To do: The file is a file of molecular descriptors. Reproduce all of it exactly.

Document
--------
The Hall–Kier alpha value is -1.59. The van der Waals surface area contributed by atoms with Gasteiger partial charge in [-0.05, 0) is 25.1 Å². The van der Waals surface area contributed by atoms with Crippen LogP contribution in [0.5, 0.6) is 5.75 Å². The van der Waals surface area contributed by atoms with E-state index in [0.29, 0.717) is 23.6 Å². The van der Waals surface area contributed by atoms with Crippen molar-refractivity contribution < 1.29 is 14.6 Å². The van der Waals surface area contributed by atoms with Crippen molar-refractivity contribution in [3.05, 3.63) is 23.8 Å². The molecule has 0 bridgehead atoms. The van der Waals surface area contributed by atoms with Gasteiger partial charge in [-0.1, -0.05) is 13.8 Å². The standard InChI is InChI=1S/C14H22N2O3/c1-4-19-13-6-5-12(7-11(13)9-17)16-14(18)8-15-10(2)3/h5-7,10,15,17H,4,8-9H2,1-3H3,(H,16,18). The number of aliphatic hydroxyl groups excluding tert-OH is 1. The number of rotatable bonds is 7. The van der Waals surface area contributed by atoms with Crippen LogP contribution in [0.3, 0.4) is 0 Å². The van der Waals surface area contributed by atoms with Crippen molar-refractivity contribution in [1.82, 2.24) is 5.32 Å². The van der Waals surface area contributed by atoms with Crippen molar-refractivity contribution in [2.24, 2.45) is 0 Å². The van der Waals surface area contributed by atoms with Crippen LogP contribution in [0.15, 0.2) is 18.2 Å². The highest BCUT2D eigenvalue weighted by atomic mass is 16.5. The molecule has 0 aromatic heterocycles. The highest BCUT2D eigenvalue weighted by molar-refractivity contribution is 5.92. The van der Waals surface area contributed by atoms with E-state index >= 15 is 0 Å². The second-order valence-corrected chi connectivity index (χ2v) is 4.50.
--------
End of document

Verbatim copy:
The Hall–Kier alpha value is -1.59. The van der Waals surface area contributed by atoms with Gasteiger partial charge in [-0.05, 0) is 25.1 Å². The van der Waals surface area contributed by atoms with Crippen LogP contribution in [0.5, 0.6) is 5.75 Å². The van der Waals surface area contributed by atoms with E-state index in [0.29, 0.717) is 23.6 Å². The van der Waals surface area contributed by atoms with Crippen molar-refractivity contribution < 1.29 is 14.6 Å². The van der Waals surface area contributed by atoms with Crippen molar-refractivity contribution in [3.05, 3.63) is 23.8 Å². The molecule has 0 bridgehead atoms. The van der Waals surface area contributed by atoms with Gasteiger partial charge in [-0.1, -0.05) is 13.8 Å². The standard InChI is InChI=1S/C14H22N2O3/c1-4-19-13-6-5-12(7-11(13)9-17)16-14(18)8-15-10(2)3/h5-7,10,15,17H,4,8-9H2,1-3H3,(H,16,18). The number of aliphatic hydroxyl groups excluding tert-OH is 1. The number of rotatable bonds is 7. The van der Waals surface area contributed by atoms with Crippen LogP contribution in [0.3, 0.4) is 0 Å². The van der Waals surface area contributed by atoms with Crippen molar-refractivity contribution in [1.82, 2.24) is 5.32 Å². The van der Waals surface area contributed by atoms with Crippen molar-refractivity contribution in [2.24, 2.45) is 0 Å². The van der Waals surface area contributed by atoms with Crippen LogP contribution in [0.15, 0.2) is 18.2 Å². The highest BCUT2D eigenvalue weighted by atomic mass is 16.5. The molecule has 0 aromatic heterocycles. The highest BCUT2D eigenvalue weighted by molar-refractivity contribution is 5.92. The van der Waals surface area contributed by atoms with E-state index >= 15 is 0 Å². The second-order valence-corrected chi connectivity index (χ2v) is 4.50.